As the results of the final preliminary elections in Libya came through last week, one thing has surprised commentators around the world: Libyans don’t seem to want the Islamist politicians of the kind Tunisia and Egypt have elected.

The biggest portion of the vote has gone to the party of the National Transitional Council, the current interim government that took power after the fall of Libya’s eccentric dictator, Muammar Al-Gaddafi. The party, The National Forces Alliance (NFA), is headed by Mahmoud Jibril, who was the acting Prime Minister for the main rebel body during part of the last eight months. Jibril came to prominence at the start of the revolution as one of the first high-profile defectors from the Gaddafi regime; he then became the face of the Libyan struggle on the world stage as he met state leaders and helped spread support for the rebel cause.

Libya is generally considered a more religious country than either Tunisia or Egypt…

What was most surprising in the recent results was that the NFA gained over double the amount of votes of the Muslim Brotherhood. This, though an epic amount, should not be taken as a sign of Libya’s political future: only 80 seats were reserved for political parties whereas 120 were reserved for independents, the way parliament will sway is still anyone’s guess.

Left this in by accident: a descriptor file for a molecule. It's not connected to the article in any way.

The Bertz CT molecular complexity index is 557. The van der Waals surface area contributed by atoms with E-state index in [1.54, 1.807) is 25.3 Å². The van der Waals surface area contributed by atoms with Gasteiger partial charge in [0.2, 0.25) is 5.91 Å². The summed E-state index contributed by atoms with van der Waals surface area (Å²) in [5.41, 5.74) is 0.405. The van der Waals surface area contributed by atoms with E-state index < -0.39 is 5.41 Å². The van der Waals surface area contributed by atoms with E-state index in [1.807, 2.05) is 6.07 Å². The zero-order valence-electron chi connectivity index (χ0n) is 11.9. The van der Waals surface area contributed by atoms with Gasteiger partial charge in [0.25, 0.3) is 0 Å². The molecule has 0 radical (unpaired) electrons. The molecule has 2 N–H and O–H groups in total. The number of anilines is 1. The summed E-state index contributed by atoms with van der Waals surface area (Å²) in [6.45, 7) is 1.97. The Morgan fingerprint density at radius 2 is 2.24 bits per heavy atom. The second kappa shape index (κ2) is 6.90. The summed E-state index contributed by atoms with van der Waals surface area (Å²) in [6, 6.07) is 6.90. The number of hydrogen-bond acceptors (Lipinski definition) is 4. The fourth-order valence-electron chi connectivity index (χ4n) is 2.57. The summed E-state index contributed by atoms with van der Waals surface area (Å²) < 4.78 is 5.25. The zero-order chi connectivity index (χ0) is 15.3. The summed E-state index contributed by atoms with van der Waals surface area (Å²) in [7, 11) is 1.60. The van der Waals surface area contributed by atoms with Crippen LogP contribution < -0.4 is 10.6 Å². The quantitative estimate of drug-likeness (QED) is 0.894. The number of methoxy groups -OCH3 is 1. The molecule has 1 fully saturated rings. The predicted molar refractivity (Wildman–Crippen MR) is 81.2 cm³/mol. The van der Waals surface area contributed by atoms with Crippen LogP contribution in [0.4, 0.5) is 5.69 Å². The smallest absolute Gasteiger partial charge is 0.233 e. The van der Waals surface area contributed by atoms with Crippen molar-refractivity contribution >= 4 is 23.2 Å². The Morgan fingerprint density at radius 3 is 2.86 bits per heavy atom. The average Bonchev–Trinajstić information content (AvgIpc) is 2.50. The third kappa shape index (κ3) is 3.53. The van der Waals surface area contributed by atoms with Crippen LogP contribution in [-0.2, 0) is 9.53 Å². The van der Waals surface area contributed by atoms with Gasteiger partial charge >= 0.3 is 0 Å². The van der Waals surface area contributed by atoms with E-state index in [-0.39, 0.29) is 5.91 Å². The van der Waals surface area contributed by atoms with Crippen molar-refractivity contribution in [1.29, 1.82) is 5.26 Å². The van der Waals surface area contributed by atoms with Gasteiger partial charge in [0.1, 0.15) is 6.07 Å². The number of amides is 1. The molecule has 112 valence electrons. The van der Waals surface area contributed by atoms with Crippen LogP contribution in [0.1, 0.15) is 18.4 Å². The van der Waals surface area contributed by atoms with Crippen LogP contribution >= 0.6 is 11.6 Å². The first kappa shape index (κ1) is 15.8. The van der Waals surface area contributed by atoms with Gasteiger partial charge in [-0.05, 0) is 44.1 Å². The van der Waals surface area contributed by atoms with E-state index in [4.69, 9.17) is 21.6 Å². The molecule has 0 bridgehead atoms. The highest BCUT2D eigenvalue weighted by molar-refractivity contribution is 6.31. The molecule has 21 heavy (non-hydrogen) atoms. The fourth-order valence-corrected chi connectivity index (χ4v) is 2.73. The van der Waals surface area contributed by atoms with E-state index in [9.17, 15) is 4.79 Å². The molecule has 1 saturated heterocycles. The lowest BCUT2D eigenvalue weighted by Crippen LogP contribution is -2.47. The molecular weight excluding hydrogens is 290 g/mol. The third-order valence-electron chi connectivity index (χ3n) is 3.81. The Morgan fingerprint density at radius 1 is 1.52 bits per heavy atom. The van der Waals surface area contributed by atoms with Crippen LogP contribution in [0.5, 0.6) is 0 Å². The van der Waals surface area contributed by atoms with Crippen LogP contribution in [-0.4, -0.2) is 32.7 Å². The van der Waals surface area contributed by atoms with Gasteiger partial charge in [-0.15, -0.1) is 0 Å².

Jibril has said that his party will look for guidance in legislation from Sharia law, but he is far from an Islamist. Libya is generally considered a more religious country than either Tunisia or Egypt but, from what interviewees around the country have been saying, Libyans understand that separation of Church and State is needed. One interviewee summed it up perfectly: “Libyans don’t need politicians to tell them how to be good Muslims.” One could even argue that this was one good legacy of Gaddafi’s time at the top; Libyans are sick of politicians using Islam as a way to stay in power: no-one wants a repeat of Gaddafi’s pseudo-Muslim ramblings.

…their only choices as ex-regime members and Islamists.

It looks like Jibril will become the next president, and he will be the first new president from the Arab spring to be known for his liberalism. One down side to Jibril, that most commentators are quick to point out, is that he is  an ex-member of the Gaddafi regime. Also, Jibril was head of the National Planning Council, though he has said this was not a political role.

The sad thing that has been seen in all the historic elections in the Middle East in recent months is that the populations involved have had their only choices as ex-regime members and Islamists. The real change in the region is going to come a lot slower as the current generation of politicians, most of whom are tainted by former regimes, are seen off by the next generation, who will know the importance of their democracies.


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Grew up in the Middle East, currently studying Arabic and Linguistics in central London. Write a lot...

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